Argument Synthesis

Argument Synthesis

What is synthesis?

As the name suggests, synthesis involves combining and connecting. Your focus in a synthesis essay is to explain to your audience the ways in which two or more arguments relate to each another.

Students attempting synthesis for the first time often make the mistake of organizing their essays by source. For example, they will introduce two authors in their introduction, summarize Author A for a few paragraphs, summarize Author B for a few paragraphs, then conclude the essay by noting the broad similarities and differences in the two authors’ thinking. This is not synthesis.

In a synthesis essay you should try to organize your essay by topic or questions at issue rather than by source. Instead of summarizing the essays separately, a synthesis will attempt to discover the various things that the authors discuss—the questions, ideas, and arguments they have in common—then present those things in an organized and meaningful way to an audience who is unfamiliar with the texts. Thus, your objective in a synthesis is to bring two or more distinct sources into a relationship by explaining to your reader the various ways in which the sources are in dialogue.

To begin a synthesis, ask yourself the following questions about the readings you plan to synthesize:

  1. What issues, topics, or problems do the source materials have in common?
  2. Are their arguments those things similar, or do they differ in some respects?
  3. What reasoning supports their arguments?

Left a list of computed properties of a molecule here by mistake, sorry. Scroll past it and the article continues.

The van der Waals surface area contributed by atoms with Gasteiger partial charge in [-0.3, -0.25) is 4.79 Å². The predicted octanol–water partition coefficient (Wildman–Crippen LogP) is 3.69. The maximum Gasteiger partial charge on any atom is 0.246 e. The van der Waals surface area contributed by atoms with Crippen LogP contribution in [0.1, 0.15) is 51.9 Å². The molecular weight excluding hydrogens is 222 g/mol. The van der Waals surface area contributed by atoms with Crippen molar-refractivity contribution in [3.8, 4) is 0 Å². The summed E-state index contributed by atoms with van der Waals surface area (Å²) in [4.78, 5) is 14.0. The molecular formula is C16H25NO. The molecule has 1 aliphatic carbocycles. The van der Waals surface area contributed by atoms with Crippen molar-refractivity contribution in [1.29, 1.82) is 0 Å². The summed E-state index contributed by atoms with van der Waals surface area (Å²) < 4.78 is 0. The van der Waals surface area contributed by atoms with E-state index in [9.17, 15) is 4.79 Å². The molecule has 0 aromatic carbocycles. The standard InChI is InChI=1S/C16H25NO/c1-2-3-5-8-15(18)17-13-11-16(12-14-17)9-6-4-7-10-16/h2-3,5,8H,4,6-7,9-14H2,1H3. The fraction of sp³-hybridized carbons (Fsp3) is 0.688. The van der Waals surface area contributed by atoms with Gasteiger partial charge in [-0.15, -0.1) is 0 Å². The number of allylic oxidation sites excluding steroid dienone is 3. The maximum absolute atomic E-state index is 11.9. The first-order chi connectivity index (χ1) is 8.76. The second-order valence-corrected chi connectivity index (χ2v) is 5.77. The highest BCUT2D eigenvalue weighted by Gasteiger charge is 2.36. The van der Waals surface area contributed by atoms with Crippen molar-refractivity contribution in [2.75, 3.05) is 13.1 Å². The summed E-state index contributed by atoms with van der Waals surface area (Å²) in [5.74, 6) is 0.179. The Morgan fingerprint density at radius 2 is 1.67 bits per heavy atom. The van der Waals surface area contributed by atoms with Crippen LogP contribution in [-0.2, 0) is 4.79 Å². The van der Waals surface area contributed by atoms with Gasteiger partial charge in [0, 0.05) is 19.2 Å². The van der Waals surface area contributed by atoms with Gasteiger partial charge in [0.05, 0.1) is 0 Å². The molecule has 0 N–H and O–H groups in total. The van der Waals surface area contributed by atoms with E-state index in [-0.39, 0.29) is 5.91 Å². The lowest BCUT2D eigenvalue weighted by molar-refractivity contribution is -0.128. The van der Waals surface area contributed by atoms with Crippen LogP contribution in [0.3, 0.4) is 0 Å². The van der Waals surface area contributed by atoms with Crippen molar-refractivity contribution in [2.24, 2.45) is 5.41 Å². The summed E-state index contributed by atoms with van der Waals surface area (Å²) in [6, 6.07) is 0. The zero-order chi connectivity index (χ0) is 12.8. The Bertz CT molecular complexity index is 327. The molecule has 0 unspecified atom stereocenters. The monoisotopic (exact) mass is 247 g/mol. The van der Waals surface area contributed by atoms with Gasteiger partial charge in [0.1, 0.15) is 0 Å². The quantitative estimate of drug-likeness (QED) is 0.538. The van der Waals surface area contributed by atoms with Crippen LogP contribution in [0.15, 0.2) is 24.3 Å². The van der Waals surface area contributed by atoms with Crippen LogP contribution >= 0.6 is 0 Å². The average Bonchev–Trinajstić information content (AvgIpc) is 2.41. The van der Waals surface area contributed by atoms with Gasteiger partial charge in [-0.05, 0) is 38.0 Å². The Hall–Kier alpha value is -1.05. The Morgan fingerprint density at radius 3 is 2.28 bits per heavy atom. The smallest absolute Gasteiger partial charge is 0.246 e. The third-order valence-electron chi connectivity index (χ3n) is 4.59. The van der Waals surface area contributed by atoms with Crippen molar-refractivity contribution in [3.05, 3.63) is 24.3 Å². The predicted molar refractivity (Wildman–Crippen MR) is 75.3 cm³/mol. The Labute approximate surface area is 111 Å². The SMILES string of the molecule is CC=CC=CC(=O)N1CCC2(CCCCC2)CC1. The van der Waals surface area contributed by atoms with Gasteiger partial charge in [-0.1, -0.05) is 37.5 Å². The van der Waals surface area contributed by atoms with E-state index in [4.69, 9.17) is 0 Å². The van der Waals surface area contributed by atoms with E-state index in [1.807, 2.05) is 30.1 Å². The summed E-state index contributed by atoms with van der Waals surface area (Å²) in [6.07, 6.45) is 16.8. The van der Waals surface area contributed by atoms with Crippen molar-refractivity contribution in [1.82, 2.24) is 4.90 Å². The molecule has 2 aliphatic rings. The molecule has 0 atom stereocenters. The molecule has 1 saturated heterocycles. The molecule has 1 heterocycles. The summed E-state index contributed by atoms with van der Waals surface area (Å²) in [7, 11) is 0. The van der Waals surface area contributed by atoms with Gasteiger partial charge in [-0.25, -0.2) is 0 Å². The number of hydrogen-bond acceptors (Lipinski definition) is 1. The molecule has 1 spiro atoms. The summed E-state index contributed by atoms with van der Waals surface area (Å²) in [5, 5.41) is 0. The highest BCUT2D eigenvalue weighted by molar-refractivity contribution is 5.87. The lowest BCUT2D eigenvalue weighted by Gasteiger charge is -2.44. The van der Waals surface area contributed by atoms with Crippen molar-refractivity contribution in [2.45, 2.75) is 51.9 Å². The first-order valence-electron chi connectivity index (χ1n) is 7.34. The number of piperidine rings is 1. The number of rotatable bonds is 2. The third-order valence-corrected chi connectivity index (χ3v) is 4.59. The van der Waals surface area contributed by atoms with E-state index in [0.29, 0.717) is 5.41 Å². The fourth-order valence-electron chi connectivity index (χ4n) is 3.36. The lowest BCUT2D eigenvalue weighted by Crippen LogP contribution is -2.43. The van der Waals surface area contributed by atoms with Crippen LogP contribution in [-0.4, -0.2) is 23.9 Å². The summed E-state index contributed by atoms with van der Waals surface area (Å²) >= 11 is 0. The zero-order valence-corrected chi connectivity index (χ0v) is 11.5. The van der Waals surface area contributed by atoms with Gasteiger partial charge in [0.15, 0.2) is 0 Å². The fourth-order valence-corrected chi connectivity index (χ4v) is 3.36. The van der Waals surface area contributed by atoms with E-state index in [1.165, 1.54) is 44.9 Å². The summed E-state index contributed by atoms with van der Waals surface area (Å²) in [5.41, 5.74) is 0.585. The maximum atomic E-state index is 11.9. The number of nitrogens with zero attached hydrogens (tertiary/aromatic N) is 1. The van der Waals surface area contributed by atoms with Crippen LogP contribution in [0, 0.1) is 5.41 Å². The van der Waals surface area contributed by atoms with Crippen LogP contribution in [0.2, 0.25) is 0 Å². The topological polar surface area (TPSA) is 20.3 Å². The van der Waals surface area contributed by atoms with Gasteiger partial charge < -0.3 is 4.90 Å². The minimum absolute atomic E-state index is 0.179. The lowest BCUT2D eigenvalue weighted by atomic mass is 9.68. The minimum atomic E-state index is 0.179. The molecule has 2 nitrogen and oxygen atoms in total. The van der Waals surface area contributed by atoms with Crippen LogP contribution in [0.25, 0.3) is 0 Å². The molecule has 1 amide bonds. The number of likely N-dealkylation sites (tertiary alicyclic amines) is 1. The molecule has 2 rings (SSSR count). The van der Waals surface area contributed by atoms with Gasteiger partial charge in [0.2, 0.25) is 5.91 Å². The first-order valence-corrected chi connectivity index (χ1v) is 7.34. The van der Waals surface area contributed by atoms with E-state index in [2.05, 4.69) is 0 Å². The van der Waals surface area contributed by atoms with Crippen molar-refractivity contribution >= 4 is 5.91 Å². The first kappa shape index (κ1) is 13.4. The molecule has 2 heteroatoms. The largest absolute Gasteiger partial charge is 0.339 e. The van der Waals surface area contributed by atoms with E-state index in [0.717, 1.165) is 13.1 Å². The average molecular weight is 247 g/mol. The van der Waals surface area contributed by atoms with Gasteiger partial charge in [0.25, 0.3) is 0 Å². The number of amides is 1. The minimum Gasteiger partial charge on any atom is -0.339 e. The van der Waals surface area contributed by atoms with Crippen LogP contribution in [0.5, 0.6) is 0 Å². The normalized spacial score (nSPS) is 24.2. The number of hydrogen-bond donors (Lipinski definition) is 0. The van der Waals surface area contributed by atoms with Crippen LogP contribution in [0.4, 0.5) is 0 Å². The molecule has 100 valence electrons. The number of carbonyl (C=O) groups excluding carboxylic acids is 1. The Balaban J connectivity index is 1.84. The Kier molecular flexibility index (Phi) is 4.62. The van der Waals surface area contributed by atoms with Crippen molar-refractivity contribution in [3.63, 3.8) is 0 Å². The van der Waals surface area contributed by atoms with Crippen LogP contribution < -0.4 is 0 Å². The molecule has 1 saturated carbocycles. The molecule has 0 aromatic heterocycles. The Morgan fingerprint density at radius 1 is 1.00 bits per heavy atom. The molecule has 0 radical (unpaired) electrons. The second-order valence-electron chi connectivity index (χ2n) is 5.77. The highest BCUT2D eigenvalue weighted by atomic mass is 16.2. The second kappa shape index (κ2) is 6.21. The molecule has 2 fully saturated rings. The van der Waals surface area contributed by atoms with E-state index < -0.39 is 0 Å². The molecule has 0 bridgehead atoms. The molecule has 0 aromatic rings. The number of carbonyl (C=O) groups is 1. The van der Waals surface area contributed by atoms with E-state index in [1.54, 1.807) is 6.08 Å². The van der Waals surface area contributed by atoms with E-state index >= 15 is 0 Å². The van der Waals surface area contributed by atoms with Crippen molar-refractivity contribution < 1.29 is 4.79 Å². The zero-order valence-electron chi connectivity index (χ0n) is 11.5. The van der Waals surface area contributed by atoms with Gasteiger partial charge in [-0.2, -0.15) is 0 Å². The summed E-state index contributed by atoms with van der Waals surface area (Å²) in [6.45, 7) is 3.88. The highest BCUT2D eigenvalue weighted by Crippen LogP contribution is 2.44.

4. Do they offer similar conclusions or are there significant differences?

Answering these questions makes it easier to write an essay examining the relationship between the various authors’ arguments, comparing and contrasting their views.

Synthesis is very textual in nature: you must show explicit textual evidence for each of the claims you attribute to the other authors. Using summary, paraphrase, and quotation, compare and contrast the authors’ positions; make sure to cite each reference a text appropriately. Use clear signal phrases to alert the reader when you transition between your presentations of the various author’s ideas or works.


Walker Percy and Paulo Freire, each in their own way, ask us to consider the problem of authority within particular educational systems or pedagogical practices. Map out the various ways in which these two authors examine the same problem or set of issues. How do they describe the problem? What terms to do they use? Are these terms used to communicate a similar issue or concern? What are the effects of these problems on the human beings who “experience” them? What further consequences befall those who are trained in these improper forms of education? What solutions do Percy and Freire offer to this problem? Are these views compatible?

Much as you did in a previous workshop, map out all of these argumentative connections between the two texts, producing an organized list. Flag similar terms or language that can help you draw comparisons or make connections. Make sure to scrupulously cite each reference to the text so you won’t waste time trying to find them again later.